The Forrest E. Mars, Jr. Building at the Brinton Museum near Big Horn, Wyoming is a three-story earth-sheltered structure whose prime architectural feature is a 251 ft long, 56 ft high rammed earth wall, which curves through the building, leading into and up the hill.
The 25,500 SF building, completed 2015, was set into the hillside so as to have minimal visual impact on the surrounding landscape, and not fundamentally change the character of the historic ranch.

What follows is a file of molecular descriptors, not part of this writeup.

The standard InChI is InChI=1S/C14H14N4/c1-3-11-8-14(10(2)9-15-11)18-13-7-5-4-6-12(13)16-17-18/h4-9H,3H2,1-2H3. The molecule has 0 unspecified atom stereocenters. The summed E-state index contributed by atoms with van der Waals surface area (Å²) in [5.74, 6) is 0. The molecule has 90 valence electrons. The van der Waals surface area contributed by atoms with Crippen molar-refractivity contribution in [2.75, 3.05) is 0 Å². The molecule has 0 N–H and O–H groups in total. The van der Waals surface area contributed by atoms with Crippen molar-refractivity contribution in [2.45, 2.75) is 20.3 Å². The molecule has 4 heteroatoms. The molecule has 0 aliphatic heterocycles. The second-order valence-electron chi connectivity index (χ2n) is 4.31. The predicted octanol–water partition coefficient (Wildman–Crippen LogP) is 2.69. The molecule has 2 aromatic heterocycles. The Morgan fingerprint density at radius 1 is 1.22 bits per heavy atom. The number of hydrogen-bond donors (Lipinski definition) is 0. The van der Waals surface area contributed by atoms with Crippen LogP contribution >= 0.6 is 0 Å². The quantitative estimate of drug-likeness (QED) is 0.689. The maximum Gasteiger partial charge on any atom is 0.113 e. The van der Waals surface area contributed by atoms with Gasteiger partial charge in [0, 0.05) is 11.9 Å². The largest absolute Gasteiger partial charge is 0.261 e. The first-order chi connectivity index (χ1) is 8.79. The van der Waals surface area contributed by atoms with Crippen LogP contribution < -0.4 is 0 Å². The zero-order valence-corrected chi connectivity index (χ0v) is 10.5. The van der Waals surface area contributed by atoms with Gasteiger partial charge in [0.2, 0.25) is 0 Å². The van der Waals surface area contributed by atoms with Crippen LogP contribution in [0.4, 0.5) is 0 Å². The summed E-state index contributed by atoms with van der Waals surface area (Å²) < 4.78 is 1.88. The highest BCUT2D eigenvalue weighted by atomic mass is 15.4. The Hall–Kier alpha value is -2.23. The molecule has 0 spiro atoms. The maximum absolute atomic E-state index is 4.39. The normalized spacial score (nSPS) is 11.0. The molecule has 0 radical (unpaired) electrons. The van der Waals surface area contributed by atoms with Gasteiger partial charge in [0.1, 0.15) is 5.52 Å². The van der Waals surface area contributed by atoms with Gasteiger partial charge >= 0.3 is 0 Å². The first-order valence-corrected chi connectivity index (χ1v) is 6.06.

Four large gallery spaces house Western art, temporary exhibits, and a primary permanent exhibit of a unique Plains Indian collection. At the back portion of the lowest level of the museum is a large secure concrete storage vault with compactor storage walls specifically for hanging art work, and storing textiles and artifacts, in a carefully climate-controlled environment.
From the upper level, at the top of the hillside, one looks out on the Bighorn Mountains. A reception gallery and a bistro, with terrace seating in the warmer months, give access to a 5,000 SF area with tent pad for outdoor events. Reception, offices, conservation and prep areas, and a gift shop complete the building.